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Electrogravitics Systems: Reports on a New Propulsion Methodology: 1 [Paperback]

Elizabeth A. Rauscher , Thomas Valone
2.7 out of 5 stars  See all reviews (3 customer reviews)
RRP: 12.50
Price: 11.32 & FREE Delivery in the UK. Details
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Frequently Bought Together

Electrogravitics Systems: Reports on a New Propulsion Methodology: 1 + Electrogravitics: No. 2: Validating Reports on a New Propulsion Methodology + Secrets Of Antigravity Propulsion: Tesla, UFO's, and Classified Aerospace Technology
Price For All Three: 36.55

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Product details

  • Paperback: 128 pages
  • Publisher: Integrity Research Institiute; 2nd Ed edition (1 Dec 1993)
  • Language: English
  • ISBN-10: 0964107007
  • ISBN-13: 978-0964107007
  • Product Dimensions: 21 x 14 x 1 cm
  • Average Customer Review: 2.7 out of 5 stars  See all reviews (3 customer reviews)
  • Amazon Bestsellers Rank: 893,445 in Books (See Top 100 in Books)

Product Description

Synopsis

Presents information that antigravity has been and is being seriously investigated by leading aircraft industries as well as the government. The theme is that T T Brown's propulsion method, once developed, will usher in an age of flight so revolutionary it will make all previous aviation the Stone Age of flight. Included are two historical reports from 1956 on electrogravitics ('electrogravity') with an updated article by Dr Paul LaViolette showing "there is substantial evidence that the electrogravitics research of the 1950s actually resulted in the B-2 Stealth Bomber auxiliary propulsion system.".

From the Publisher

Contents include update of military application.
Contents: Electrogravitics Systems (1956 original) Gravitics Situation (1956 original) Negative Mass as an Energy Source (1964) The U.S. Antigravity Squadron (1993) T. T. Brown Patent Collection

Inside This Book (Learn More)
First Sentence
This report summarizes in simple form the work that has been done and is being done in the new field of electrogravitics. Read the first page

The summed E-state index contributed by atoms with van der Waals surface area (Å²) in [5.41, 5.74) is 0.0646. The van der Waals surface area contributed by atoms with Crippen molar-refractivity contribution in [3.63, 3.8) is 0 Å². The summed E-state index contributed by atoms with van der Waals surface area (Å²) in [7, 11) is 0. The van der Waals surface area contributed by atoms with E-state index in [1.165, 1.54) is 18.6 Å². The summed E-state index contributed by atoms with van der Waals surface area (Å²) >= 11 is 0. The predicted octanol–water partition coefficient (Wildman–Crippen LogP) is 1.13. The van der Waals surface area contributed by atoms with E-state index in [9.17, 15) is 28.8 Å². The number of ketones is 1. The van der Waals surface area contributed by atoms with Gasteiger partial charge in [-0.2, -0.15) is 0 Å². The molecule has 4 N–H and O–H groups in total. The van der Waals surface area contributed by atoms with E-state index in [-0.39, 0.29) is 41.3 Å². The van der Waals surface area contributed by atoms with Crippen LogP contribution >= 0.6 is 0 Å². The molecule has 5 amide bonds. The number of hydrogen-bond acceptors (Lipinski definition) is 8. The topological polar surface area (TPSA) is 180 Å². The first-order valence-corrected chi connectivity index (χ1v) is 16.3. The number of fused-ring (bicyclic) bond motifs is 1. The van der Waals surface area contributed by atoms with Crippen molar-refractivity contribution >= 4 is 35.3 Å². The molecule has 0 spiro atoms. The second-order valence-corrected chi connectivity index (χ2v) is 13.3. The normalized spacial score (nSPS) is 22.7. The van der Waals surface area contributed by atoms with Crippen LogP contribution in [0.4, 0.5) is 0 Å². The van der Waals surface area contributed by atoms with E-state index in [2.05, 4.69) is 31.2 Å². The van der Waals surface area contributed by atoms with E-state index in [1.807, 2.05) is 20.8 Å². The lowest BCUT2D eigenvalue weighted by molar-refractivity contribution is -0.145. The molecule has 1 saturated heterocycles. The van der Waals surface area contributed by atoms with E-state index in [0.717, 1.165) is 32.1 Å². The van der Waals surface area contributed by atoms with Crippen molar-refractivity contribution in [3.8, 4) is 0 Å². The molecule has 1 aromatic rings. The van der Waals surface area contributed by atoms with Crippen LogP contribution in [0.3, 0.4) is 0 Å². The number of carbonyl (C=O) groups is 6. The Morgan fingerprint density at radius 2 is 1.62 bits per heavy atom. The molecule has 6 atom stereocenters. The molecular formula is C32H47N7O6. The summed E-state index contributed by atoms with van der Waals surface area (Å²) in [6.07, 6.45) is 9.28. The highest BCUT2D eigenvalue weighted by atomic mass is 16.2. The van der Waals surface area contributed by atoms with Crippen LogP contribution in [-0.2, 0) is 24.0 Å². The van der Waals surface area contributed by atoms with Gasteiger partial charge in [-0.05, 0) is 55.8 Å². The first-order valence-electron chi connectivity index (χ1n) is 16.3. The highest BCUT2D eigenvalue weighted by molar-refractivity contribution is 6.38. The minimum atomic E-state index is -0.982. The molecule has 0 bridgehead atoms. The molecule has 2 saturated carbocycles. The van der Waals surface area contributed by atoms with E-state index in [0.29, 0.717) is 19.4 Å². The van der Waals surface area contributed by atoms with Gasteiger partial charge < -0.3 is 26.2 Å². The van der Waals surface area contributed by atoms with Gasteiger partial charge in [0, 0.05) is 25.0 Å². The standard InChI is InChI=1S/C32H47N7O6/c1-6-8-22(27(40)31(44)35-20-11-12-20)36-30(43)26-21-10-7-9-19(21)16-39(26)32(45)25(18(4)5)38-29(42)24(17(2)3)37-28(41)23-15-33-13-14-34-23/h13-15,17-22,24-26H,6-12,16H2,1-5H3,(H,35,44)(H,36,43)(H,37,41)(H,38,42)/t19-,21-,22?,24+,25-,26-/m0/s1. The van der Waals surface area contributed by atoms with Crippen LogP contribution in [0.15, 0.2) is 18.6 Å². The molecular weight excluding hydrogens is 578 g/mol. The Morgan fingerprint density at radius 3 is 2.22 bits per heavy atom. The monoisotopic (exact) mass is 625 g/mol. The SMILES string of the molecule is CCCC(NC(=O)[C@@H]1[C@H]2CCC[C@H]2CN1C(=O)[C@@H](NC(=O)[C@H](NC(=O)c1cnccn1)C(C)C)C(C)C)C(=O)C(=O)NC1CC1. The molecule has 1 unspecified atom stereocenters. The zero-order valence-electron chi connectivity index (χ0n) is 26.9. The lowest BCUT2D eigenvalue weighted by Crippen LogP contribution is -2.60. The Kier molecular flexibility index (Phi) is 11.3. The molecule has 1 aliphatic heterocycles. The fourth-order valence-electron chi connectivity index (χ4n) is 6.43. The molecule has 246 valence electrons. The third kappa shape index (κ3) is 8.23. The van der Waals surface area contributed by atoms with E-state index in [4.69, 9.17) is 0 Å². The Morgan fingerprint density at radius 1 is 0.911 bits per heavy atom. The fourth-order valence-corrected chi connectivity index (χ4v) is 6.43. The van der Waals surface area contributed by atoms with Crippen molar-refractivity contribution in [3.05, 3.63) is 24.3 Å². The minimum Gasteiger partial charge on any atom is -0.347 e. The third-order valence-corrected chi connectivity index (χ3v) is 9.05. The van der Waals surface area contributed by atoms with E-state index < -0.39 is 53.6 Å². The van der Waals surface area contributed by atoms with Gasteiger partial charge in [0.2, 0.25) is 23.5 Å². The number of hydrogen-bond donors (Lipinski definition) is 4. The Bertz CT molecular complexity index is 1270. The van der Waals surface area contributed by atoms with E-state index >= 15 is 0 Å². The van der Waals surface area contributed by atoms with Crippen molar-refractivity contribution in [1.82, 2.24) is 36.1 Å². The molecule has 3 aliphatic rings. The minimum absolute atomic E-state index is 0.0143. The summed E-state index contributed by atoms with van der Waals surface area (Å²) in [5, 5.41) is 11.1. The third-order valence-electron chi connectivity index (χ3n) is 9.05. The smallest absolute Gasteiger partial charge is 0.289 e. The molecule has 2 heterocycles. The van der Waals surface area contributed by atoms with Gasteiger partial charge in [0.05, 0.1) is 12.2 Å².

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Front Cover | Copyright | Table of Contents | Excerpt | Back Cover
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Customer Reviews

2.7 out of 5 stars
2.7 out of 5 stars
Most Helpful Customer Reviews
9 of 9 people found the following review helpful
4.0 out of 5 stars Electrogravitics 'Heads Up' 9 Oct 2001
Format:Paperback
An easy to read book that is more of a reference manual to what little is known on electrogravitics. Most of the information is of the type that would be good for someone with a scientific interest in the subject, though the book definitely has a few areas dominated by speculation. If you compare this book to others like it, you must say that this is likely the best out there. Valone does a good job of organizing the information and I commend him for having taking on the task to compile the scarce information of, and related to, the physics field of electrogravitics. If you are into gravitation, electricity, magnetics, or energy, you should have this book!
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4 of 4 people found the following review helpful
3.0 out of 5 stars Interesting reading, but not for the hardcore 6 Dec 2003
Format:Paperback
Contains some basic theories on early tests and experiments that produced interesting result performed in past decades, and a overview of how these results could be interpreted. Half of the book is dedicated to these past theories - which I found to be interesting, the rest is much more speculative/conspiracy theory slanted towards the idea that the B2 stealth bomber is in fact the realization of this past research. The latter part is not so great and would have been better dedicated towards more factual ends i feel.
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3 of 3 people found the following review helpful
1.0 out of 5 stars Extremeley outdated and fantasy chasing 13 Nov 2003
Format:Paperback
Though this book is assembled starting from 1994 with the latest edition 2001, the actual content comes exclusively from limited studies done in the 1950's and early 60's in the USA military complex. This would normally be fine as a historic reference, but the inclination of the authors pushes it over the edge from reasoned research into misguided stargazing. Particularily the article from LaViolette on the B-2 bomber: he believes in anti-gravity so much that he basically states everything about the bomber is anti-gravity related -- passing references are made to the validity of his claims, but nothing substantial, purely hope that an anti-gravity system was built. The book could have been a good history on elctrostatic propulsion, but rather the research is twisted into tripe about anti-gravity.